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Are The Maritimes A Chowhound Destination?

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Are The Maritimes A Chowhound Destination?

Eric | Nov 4, 2002 08:28 PM

In early October, my wife and I ventured to the Maritime Provinces of Nova Scotia (NS) and Prince Edward Island (PEI) for the first time to enjoy the hospitality, the fall colors, the Celtic Colors music festival and most importantly the food. Prior to our trip we researched for many weeks on where and what to eat using references such as this website, Anne Hardy’s book “Where to Eat in Canada” and many other books and websites. When we left, based on our research, we were not expecting much! However, while the Maritimes did live up to its poor reputation for food, we did come across some great food and accommodation finds that might even take us back again one day.

Halifax

Sweet Basil – Arrived for a late lunch and ordered an appetizer of Nova Scotia Smoked Salmon on Rosti potato with red onion marmalade and chive cream and by far this was the best part of the meal My main course of ginger chicken stir-fry was unique to say the least. Not really a stir fry with a strange sauce and garnished with fresh blueberries just because they were in season! M wife had the roasted squash ravioli with a parmesan hazelnut sauce. The combination was fantastic but the pasta was drowning in sauce. The atmosphere was very warm and service was excellent.

McKelvie’s – Traditional Nova Scotia fish house which was reputed to be the best in Halifax. Gail enjoyed crab cakes and squash soup while I went with the local surf and turf for my first taste of the local lobster. While the food and atmosphere left a lot to be desired, it was as good as we were expecting and the lobster was fresh and tasty if not small for $39.95.

Maple – Michael Smith’s old room (after Inn at Bat Fortune) is missing his touch according to locals. When we dined for lunch, we found a very limited menu (both wine and food) which was well prepared but simple and unremarkable. The prices reflected the simplicity and while it may have been a force in the past, it needs to re-energize its creative forces. I would recommend the Bouillabaisse for lunch.

Bish – One word “WOW!” The restaurant headed up by Chef Mark Griffin blew us away and would rank as one of our top 10 restaurants in Canada. The menu was creative, well presented and the room was fabulous. Soft lighting, great seats, outstanding service and some of the best food we have had anywhere in the world.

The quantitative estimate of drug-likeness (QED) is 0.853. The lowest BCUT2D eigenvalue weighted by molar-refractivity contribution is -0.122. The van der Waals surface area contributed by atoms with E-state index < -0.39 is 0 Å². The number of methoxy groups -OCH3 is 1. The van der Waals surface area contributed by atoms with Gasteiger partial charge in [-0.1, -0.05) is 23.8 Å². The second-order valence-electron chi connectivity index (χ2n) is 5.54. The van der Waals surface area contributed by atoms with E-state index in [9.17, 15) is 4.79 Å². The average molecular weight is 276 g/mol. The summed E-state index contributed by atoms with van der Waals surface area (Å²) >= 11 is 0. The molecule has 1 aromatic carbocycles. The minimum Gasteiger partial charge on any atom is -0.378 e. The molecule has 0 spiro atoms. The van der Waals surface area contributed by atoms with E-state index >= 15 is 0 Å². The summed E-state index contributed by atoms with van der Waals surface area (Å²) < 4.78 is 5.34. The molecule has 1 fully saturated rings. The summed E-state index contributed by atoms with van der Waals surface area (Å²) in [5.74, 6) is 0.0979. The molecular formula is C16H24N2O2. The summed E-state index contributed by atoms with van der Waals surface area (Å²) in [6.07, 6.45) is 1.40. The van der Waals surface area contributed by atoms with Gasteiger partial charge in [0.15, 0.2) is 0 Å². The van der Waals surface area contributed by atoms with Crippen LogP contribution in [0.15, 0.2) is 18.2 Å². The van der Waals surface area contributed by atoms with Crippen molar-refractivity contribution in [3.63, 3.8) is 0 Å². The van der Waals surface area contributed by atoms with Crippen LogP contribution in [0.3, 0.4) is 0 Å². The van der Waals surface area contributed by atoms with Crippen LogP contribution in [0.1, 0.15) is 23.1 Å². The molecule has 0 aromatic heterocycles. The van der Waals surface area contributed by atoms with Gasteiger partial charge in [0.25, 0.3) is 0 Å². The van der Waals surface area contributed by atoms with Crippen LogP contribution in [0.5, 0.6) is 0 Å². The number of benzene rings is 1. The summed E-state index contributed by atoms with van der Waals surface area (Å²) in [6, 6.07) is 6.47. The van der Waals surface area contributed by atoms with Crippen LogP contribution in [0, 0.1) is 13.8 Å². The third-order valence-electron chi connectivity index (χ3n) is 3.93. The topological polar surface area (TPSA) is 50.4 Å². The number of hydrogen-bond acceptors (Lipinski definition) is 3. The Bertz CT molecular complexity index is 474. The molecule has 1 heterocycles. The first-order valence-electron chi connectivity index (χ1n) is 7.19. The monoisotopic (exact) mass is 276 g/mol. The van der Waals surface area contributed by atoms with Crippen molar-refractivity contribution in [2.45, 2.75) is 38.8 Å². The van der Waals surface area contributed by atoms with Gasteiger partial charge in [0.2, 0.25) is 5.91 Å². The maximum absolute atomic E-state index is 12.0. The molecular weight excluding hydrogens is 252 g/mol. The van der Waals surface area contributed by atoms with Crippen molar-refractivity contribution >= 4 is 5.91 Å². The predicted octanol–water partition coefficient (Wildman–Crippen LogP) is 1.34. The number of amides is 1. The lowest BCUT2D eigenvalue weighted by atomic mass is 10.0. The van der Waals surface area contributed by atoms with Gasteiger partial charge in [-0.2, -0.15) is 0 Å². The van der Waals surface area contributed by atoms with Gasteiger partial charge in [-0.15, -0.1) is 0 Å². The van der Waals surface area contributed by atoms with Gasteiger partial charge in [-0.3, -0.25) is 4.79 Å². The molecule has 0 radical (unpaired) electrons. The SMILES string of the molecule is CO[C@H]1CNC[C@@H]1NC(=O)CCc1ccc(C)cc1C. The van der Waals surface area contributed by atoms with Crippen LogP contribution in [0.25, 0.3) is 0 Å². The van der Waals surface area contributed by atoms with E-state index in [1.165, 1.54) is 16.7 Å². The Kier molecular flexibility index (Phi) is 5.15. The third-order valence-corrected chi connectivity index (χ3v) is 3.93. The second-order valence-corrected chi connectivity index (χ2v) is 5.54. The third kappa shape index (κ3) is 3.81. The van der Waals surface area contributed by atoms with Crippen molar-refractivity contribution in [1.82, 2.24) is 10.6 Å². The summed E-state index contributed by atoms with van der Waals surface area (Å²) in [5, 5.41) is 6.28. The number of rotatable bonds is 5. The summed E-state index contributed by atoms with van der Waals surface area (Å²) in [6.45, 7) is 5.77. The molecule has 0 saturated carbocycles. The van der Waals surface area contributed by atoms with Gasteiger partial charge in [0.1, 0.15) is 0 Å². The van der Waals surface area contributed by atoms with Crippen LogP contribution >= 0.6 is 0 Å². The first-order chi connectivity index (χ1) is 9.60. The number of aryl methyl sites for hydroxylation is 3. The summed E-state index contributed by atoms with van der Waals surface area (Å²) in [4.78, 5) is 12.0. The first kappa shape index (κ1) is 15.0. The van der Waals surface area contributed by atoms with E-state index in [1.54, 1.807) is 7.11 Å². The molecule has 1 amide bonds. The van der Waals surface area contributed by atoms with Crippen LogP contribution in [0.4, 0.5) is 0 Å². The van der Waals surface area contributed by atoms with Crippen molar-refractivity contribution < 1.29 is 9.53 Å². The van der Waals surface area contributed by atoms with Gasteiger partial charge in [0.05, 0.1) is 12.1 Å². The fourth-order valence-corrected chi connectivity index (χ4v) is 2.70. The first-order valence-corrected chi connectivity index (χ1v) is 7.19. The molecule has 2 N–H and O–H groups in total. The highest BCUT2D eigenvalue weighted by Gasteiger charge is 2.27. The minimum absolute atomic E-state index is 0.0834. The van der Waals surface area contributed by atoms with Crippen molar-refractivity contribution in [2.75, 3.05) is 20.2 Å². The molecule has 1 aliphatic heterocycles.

We started with the Classic Lobster Chowder and a five tomato salad with torn croutons, salsa verde and balsamic cracked pepper syrup both of which were perfectly prepared. For mains, we enjoyed seared scallops atop a lemon basil risotto with a red wine, roma tomato emulsion and a lacquered duck breast and leg confit with thyme infused roast peaches and jasmine rice. They were as good as they sounded. The wine list was long and well priced. A definite find in Nova Scotia and if we had found it before our last night, we would have gone back for every meal!

Lodging (Virginia Kinfolks B&B) – a very pleasant B&B run by a lady who is passionate about her heritage and her guests. Breakfasts included southern specialties such as sticky buns, grits, spoon bread other heavenly morsels. The rooms, while small were well appointed and very cozy. Prices were reasonable and the location was central to most areas of Halifax.

Marine Trail

After Halifax, we headed north towards Cape Breton Island for the Celtic Colors Festival and the Cabot Trail. We followed the well marked Marine Drive north to Louisburg to spend the night before embarking on the Cabot Trail. During the entire day of driving we were not able to find any noteworthy restaurants or accommodations, but we did come across J. Willy Krauch & Sons Ltd. Smoke House where they do traditional Danish style smoked fish in Tangier, NS. The can attest that the garlic smoked fish is outstanding, but make sure everyone in your vehicle has some and keep the windows open while consuming!

We stayed at the Point of View Suites in Louisbourg, NS which looked very nice in the accommodation guide. We arrived to find a modular construction motel that is moved into place for the summer season and closes during the winter. We arrived after 8 pm so only one restaurant was open in town. We opted for the lobster supper in our room offered by the hotel which was poor but welcomed due to our long day of driving.

Cabot Trail

Our time on the Cabot Trail was highlighted with amazing fall colors and some great music, but food and accommodation did not come into play. Actually, we can advise of a couple of places to avoid…………

Days Inn Sydney – By far the dirtiest franchised hotel that I have ever stayed in! Sydney is not exactly a picturesque town and the accommodation left a lot to be desired. We made the mistake of not reserving a room prior to arriving for the gala opening concert of the Celtic Colors Festival, which was worth the drive in itself!